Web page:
Arnold Barnes and Paul H. Ephross made a research to see the effects of hate violence on minority group members. According to the results the majority of the victims (76 percent) did not receive physical injuries as a result of the most recent attack. Minor injuries were sustained by 10 percent, and 9 percent received medical treatment for injuries inflicted in the attack. The severe injuries inflicted on 5 percent of the victims required hospitalization. In 41 percent of the most recent attacks, victims incurred property damage. Participants identified several emotional reactions to the most recent attack on them.  The most prevalent emotion was anger towards the perpetrator, which nearly 68 percent of the participants reported. Fear of injury was the next most frequently cited emotion, with nearly 51 percent of the participants indicating fear that they or their families would be physically injured. A number of victims (approximately 36 percent) were saddened by the incident. About one-third of the participants (33.9 percent) reported behavioral changes as both coping responses to the most recent attack and as attempts to avoid potential future victimization.

Interviews with victims of hate violence indicate that the aftermath of the victimization is characterized by a pervasive feeling of fear. As indicated earlier, the victims of these incidents generally did nothing to bring this violence upon them and thus do not know what to do to reduce their chance of future victimization. Their fear may be based on threats by the offender or friends of the offender but often it is simply based on the random nature of the crime (McDevitt,et al 2001).

 

In the case of Turkey, hate speech and hate crimes are mostly directed towards the Syrian refugees whose count has reached more than 2 million. This is firstly linked to the economic burden and security problem that asylum seekers bring to the news and writings framing the presence of Syrian refugees as a “threat”. Secondly, the Syrians’ presence in Turkey is “objectified” with the emphasis on the amount of money spent, the amount of aid made and the number of refugees, regardless of the violation of human rights and / or the human dimension of concern. Thirdly, in some cases where social media can easily be circulated and the local press is also able to locate areas in the mainstream, asylum seekers can be classified as “war escape”, “terrorist”, “cowardly”, “dirty”, “traitor”. We can determine that the “racist” discourse, which targets negative labels such as “free-hand” and “ignorant”, is reproduced. (Doğanay&Çoban, 2016). It is also very problematic that Syrian refugees are always defined as having temporary status in Turkey by policy makers. According to Biner from Association for Solidarity with Refugees in Turkey, there is a very violent and very severe aspect of imposing what is legally “temporary” to an individual. How are people coping with this situation when the temporary and unwanted subject addressed as a ”temporary guest” and stigmatized, should be questioned.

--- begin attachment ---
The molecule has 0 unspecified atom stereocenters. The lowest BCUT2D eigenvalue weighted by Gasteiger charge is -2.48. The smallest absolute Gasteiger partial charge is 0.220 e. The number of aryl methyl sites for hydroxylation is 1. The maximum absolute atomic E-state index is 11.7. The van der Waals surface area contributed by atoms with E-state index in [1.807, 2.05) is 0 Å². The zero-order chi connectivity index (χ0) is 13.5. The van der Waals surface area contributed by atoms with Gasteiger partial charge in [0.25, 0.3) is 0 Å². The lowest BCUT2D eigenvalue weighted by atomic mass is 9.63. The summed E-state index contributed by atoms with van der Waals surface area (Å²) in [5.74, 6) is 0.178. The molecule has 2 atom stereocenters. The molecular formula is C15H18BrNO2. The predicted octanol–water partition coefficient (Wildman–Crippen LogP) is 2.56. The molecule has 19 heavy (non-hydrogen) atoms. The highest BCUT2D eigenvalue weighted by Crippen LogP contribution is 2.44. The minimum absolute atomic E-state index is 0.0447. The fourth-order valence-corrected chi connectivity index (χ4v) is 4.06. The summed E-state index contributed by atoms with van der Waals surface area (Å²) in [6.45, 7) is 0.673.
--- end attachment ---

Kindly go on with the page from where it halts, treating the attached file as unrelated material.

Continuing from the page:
Finally, as its underlined in ”Combating Violent Hate Crime” report of Humans Right First, there are numerous aspects to a comprehensive government response to hate crime, one particular challenge is the problem of underreporting. In order to respond to individual incidents, understand the nature and frequency of hate crime and develop sound public policy, governments must be fully aware of their occurrence. Underreporting of crimes is a particular difficulty which remains one of the principal problems, especially among refugees, asylum-seekers, and migrants. There are numerous reasons for this. Among them are fear of retaliation by the perpetrators of violent acts; fear of victimization by law enforcement officers, some of whom may be corrupt or may even share the same biases as the perpetrators; fear of deportation; and uncertainty regarding how reporting the incident would help them throughout their lives. As a result, governments must make particular efforts to ensure that hate crimes are reported to the appropriate authorities so that action can be taken to hold the perpetrators responsible in individual incidents, and to better measure the response of governments over time. Governments must also makes efforts in  increasing the confidence in their responses to hate crime by publicly speaking out against incidents, responding to instances of abuse by law enforcement officials against victims of hate crimes.